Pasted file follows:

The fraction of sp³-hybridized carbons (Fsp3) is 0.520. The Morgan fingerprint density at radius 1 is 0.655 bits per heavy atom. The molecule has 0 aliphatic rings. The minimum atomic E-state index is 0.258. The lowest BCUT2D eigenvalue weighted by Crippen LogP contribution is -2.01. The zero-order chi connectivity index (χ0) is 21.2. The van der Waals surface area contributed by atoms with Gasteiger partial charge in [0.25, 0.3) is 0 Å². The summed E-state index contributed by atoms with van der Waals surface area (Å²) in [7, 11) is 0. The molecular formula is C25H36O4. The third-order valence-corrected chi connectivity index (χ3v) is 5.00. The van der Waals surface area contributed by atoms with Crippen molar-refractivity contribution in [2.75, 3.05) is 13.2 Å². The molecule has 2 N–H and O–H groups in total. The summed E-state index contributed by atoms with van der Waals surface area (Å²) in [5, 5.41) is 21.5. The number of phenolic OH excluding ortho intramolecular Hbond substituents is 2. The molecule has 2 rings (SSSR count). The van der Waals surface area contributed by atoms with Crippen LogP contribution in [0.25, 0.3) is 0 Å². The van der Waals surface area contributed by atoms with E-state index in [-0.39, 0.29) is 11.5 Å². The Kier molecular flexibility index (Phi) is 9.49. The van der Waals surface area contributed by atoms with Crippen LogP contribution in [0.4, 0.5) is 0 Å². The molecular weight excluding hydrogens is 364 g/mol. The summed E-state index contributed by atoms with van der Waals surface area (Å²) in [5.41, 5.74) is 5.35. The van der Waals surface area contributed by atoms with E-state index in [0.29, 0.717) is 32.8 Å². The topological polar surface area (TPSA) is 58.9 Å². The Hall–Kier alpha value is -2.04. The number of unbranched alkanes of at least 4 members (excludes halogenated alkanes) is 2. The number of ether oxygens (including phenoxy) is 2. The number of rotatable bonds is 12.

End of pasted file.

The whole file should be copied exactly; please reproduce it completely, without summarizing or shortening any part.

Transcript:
The fraction of sp³-hybridized carbons (Fsp3) is 0.520. The Morgan fingerprint density at radius 1 is 0.655 bits per heavy atom. The molecule has 0 aliphatic rings. The minimum atomic E-state index is 0.258. The lowest BCUT2D eigenvalue weighted by Crippen LogP contribution is -2.01. The zero-order chi connectivity index (χ0) is 21.2. The van der Waals surface area contributed by atoms with Gasteiger partial charge in [0.25, 0.3) is 0 Å². The summed E-state index contributed by atoms with van der Waals surface area (Å²) in [7, 11) is 0. The molecular formula is C25H36O4. The third-order valence-corrected chi connectivity index (χ3v) is 5.00. The van der Waals surface area contributed by atoms with Crippen molar-refractivity contribution in [2.75, 3.05) is 13.2 Å². The molecule has 2 N–H and O–H groups in total. The summed E-state index contributed by atoms with van der Waals surface area (Å²) in [5, 5.41) is 21.5. The number of phenolic OH excluding ortho intramolecular Hbond substituents is 2. The molecule has 2 rings (SSSR count). The van der Waals surface area contributed by atoms with Crippen LogP contribution in [0.25, 0.3) is 0 Å². The van der Waals surface area contributed by atoms with E-state index in [-0.39, 0.29) is 11.5 Å². The Kier molecular flexibility index (Phi) is 9.49. The van der Waals surface area contributed by atoms with Crippen LogP contribution in [0.4, 0.5) is 0 Å². The molecular weight excluding hydrogens is 364 g/mol. The summed E-state index contributed by atoms with van der Waals surface area (Å²) in [5.41, 5.74) is 5.35. The van der Waals surface area contributed by atoms with E-state index in [0.29, 0.717) is 32.8 Å². The topological polar surface area (TPSA) is 58.9 Å². The Hall–Kier alpha value is -2.04. The number of unbranched alkanes of at least 4 members (excludes halogenated alkanes) is 2. The number of ether oxygens (including phenoxy) is 2. The number of rotatable bonds is 12.